As Attorney General of Canada, it will always be my approach to resolve issues through discussions and collaboration with partners whenever possible.
Thanks to the vision and leadership of my predessesor, my officials and I continue to be guided by the Directive on Civil Litigation Involving Indigenous Peoples.
But I am also cognizant that real partnership does not always mean agreement and smooth sailing.
But we have a larger goal to reach together. A better future for all of our children and grandchildren is one where we are actively de-colonizing our institutions, where Indigenous voices are elevated and where Indigenous peoples are in control of their own destinies.
At the heart of this work is the United Nations Declaration on the Rights of Indigenous Peoples.
Our government has committed to co-develop legislation to implement the Declaration by the end of 2020. I know that Minister Bennett spoke about this ongoing work earlier today.
I want you to know that I stand by that commitment and am ready to do the hard work that it entails, but can only achieve this with your collaboration and partnership.
Traditions et systèmes juridiques autochtones et réconciliation
J’ai parlé plus tôt de l’importance des lois et des perspectives autochtones dans le cadre de mon travail en tant que professeur.
I spoke earlier about the importance of Indigenous laws and perspectives to my work as a professor.
As Minister of Justice and Attorney General, I am fully committed to working with you to advance those same laws and traditions in our justice system.
Your systems will reflect Indigenous cultures, traditions and values while they operate in harmony with justice regimes and processes across Canada.
The work to make that happen is going on now.
Budget 2019 provided $10 million over five years starting in this year, 2019-20, in support of Indigenous law initiatives across Canada.
This funding will help make a real difference for Indigenous peoples doing the challenging and exciting work of revitalizing their legal systems. This is one important part of what decolonizing Canadian law looks like.
In the same vein, Justice Canada is exploring how we can support Indigenous communities that have shown a desire to take control of justice responsibilities.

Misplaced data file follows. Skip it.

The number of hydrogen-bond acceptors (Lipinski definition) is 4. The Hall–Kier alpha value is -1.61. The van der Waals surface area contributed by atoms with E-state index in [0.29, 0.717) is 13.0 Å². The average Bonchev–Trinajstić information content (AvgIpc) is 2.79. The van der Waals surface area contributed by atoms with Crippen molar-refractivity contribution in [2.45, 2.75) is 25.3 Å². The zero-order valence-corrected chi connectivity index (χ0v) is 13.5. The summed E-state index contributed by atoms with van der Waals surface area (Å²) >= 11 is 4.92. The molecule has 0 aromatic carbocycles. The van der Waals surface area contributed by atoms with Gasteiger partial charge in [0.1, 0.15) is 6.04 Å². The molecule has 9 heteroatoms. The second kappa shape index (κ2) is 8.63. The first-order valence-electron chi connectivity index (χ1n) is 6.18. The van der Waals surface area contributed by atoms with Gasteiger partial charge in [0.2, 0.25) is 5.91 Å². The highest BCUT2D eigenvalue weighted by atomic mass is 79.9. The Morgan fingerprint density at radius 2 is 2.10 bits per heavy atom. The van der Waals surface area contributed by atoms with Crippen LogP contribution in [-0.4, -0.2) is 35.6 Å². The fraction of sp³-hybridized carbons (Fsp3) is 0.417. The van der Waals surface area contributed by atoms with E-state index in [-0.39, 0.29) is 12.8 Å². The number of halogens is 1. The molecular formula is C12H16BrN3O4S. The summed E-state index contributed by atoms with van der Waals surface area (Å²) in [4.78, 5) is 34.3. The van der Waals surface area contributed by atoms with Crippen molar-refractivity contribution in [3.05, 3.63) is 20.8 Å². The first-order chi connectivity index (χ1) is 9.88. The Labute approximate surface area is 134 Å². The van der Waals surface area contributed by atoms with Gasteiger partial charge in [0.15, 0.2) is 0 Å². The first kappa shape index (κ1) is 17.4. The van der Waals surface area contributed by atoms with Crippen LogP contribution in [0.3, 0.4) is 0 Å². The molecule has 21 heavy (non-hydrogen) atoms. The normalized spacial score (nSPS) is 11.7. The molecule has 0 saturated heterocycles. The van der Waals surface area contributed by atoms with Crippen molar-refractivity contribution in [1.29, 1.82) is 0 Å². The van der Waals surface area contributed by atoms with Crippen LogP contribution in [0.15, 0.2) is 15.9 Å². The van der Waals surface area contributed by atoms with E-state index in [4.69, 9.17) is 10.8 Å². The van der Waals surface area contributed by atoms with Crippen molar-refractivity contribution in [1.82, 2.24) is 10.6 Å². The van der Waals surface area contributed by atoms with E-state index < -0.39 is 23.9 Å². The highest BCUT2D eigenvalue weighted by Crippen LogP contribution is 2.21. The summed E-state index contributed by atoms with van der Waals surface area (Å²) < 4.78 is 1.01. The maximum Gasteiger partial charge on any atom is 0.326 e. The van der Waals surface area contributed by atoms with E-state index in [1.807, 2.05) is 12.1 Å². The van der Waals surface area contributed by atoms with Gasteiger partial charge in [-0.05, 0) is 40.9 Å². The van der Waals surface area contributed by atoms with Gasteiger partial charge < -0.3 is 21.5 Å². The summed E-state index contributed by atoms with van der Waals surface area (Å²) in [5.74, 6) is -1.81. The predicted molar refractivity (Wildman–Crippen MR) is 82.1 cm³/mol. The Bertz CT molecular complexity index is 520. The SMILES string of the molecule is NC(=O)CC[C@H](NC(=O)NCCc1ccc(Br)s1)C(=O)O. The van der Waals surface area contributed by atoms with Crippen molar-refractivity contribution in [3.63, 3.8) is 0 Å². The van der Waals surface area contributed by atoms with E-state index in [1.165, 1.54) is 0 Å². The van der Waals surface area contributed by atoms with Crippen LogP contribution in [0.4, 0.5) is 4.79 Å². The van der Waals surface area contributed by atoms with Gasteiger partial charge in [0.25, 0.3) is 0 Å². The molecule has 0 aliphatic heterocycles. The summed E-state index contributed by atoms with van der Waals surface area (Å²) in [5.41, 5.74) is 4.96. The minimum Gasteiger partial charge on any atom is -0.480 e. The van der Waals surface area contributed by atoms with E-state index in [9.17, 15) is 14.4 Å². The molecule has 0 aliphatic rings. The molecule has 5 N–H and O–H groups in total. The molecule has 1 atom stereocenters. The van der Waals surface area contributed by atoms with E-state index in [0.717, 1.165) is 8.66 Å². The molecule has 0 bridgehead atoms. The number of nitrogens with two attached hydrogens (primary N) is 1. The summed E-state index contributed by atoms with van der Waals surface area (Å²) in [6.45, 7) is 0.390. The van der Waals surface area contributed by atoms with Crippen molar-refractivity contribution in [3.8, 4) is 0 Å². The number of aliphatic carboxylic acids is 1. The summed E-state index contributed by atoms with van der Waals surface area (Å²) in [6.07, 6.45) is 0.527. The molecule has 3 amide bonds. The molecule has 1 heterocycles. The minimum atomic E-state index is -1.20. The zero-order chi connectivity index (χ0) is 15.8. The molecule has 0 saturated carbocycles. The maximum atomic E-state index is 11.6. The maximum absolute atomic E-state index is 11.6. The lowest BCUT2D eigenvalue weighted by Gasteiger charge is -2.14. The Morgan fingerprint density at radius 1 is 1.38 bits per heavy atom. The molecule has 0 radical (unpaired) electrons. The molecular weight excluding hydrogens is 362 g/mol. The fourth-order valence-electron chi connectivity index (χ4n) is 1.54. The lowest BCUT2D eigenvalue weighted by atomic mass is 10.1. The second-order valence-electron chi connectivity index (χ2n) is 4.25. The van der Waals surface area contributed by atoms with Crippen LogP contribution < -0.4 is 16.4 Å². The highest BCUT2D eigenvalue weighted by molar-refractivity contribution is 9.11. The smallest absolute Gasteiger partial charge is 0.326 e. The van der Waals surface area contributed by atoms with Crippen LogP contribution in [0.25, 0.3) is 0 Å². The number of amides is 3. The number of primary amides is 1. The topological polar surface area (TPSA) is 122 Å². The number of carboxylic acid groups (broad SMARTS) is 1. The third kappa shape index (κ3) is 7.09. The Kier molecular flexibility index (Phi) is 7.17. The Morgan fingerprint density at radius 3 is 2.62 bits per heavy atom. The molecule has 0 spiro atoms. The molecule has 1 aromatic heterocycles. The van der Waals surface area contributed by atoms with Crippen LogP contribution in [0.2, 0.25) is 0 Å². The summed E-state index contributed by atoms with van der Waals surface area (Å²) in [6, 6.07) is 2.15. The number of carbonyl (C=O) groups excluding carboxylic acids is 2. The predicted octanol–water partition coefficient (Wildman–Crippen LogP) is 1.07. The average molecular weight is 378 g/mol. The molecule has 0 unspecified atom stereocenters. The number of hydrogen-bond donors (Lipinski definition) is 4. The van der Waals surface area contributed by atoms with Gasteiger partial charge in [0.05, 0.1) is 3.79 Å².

The goal of these projects is to support Indigenous communities in assuming control over this core function of self-determination. In turn, communities can address crime and violence in a way that better reflects their legal traditions and is more relevant to community members.
Missing and Murdered Indigenous Women and Girls and 2SLGBTQ people
Since November 25th, Canada has been marking the 16 days of activism to end gender-based violence.
No discussion of gender-based violence can ignore the fact that Indigenous women, girls and two-spirited people are impacted by violence more than any other group in Canada.
The National Inquiry’s Final Report brought these facts in to stark focus. We recognize that these are your sisters, mothers, aunties, daughters, and cousins.
And the Inquiry’s Calls for Justice raise key issues facing Canada’s criminal justice system.
My Department will continue to work within government and with you to identify ways to strengthen existing policies and programs. We want to increase the safety of Indigenous women, girls and two-spirited people in Canada.
One successful example is the Family Information Liaison Units, also known as FILUs. The FILUs were established in every province and territory to increase family members’ access to the information they are seeking from government agencies about their missing and murdered loved ones.
FILUs help families on their healing journey. FILUs have organized the return of loved ones’ remains to the community, sometimes from across the country, and have helped organize releasing ceremonies with the family. They also help family members access ceremonies and other services they are seeking.
As part of our response to the National Inquiry’s interim report in 2018, Family Information Liaison Unit operations were renewed for an additional year.
We have heard from you that FILUs have been an extremely important resource to help ensure families and loved ones have somewhere to turn for help in finding answers.
We know the need for answers and support hasn’t ended. We want to make sure these important services continue to be available moving forward.
Which is why I’m happy to confirm our government is committed to extending FILU funding for another three years.
Change is happening. The Government is evolving and learning to do things differently. The most fundamental element of our efforts is strengthening our relationships with First Nations, to hear your opinions, learn from your expertise, knowledge and experiences, as well as work together to achieve your priorities.
To truly recognize the importance of the legal traditions of our Indigenous partners, we must actually build them into our system of justice. I believe that this can be accomplished by continuing to work together.